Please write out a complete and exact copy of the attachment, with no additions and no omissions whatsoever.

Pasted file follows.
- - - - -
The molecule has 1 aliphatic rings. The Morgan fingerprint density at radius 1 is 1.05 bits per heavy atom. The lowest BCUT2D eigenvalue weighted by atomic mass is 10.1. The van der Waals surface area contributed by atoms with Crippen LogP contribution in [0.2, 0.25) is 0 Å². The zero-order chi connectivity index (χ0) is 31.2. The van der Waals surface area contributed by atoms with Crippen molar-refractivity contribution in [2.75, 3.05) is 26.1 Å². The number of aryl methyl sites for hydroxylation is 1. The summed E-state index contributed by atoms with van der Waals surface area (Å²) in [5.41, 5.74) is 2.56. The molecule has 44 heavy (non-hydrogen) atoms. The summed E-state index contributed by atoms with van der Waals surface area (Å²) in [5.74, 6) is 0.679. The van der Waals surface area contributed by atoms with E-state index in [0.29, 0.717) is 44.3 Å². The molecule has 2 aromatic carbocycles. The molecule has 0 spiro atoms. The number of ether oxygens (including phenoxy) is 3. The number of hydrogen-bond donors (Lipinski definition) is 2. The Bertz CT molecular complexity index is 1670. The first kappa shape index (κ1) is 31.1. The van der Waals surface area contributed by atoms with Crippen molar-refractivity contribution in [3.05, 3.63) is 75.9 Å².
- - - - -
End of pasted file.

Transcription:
The molecule has 1 aliphatic rings. The Morgan fingerprint density at radius 1 is 1.05 bits per heavy atom. The lowest BCUT2D eigenvalue weighted by atomic mass is 10.1. The van der Waals surface area contributed by atoms with Crippen LogP contribution in [0.2, 0.25) is 0 Å². The zero-order chi connectivity index (χ0) is 31.2. The van der Waals surface area contributed by atoms with Crippen molar-refractivity contribution in [2.75, 3.05) is 26.1 Å². The number of aryl methyl sites for hydroxylation is 1. The summed E-state index contributed by atoms with van der Waals surface area (Å²) in [5.41, 5.74) is 2.56. The molecule has 44 heavy (non-hydrogen) atoms. The summed E-state index contributed by atoms with van der Waals surface area (Å²) in [5.74, 6) is 0.679. The van der Waals surface area contributed by atoms with E-state index in [0.29, 0.717) is 44.3 Å². The molecule has 2 aromatic carbocycles. The molecule has 0 spiro atoms. The number of ether oxygens (including phenoxy) is 3. The number of hydrogen-bond donors (Lipinski definition) is 2. The Bertz CT molecular complexity index is 1670. The first kappa shape index (κ1) is 31.1. The van der Waals surface area contributed by atoms with Crippen molar-refractivity contribution in [3.05, 3.63) is 75.9 Å².